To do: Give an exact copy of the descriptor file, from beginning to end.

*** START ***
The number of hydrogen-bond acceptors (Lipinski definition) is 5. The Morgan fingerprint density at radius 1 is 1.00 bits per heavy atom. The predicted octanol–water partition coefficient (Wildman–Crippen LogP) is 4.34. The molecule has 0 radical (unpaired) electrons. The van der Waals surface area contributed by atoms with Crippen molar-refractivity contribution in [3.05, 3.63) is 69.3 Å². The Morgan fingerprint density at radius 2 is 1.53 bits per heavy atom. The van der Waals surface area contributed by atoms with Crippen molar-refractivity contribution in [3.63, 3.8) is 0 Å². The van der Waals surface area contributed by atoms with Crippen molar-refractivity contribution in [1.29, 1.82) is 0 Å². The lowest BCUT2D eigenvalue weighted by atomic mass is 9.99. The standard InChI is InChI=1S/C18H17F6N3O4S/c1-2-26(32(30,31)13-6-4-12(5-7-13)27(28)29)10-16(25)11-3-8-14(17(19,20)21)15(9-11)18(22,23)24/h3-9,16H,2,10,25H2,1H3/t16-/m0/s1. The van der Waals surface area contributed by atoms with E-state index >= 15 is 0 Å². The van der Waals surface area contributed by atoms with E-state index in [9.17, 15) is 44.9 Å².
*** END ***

The number of hydrogen-bond acceptors (Lipinski definition) is 5. The Morgan fingerprint density at radius 1 is 1.00 bits per heavy atom. The predicted octanol–water partition coefficient (Wildman–Crippen LogP) is 4.34. The molecule has 0 radical (unpaired) electrons. The van der Waals surface area contributed by atoms with Crippen molar-refractivity contribution in [3.05, 3.63) is 69.3 Å². The Morgan fingerprint density at radius 2 is 1.53 bits per heavy atom. The van der Waals surface area contributed by atoms with Crippen molar-refractivity contribution in [3.63, 3.8) is 0 Å². The van der Waals surface area contributed by atoms with Crippen molar-refractivity contribution in [1.29, 1.82) is 0 Å². The lowest BCUT2D eigenvalue weighted by atomic mass is 9.99. The standard InChI is InChI=1S/C18H17F6N3O4S/c1-2-26(32(30,31)13-6-4-12(5-7-13)27(28)29)10-16(25)11-3-8-14(17(19,20)21)15(9-11)18(22,23)24/h3-9,16H,2,10,25H2,1H3/t16-/m0/s1. The van der Waals surface area contributed by atoms with E-state index >= 15 is 0 Å². The van der Waals surface area contributed by atoms with E-state index in [9.17, 15) is 44.9 Å².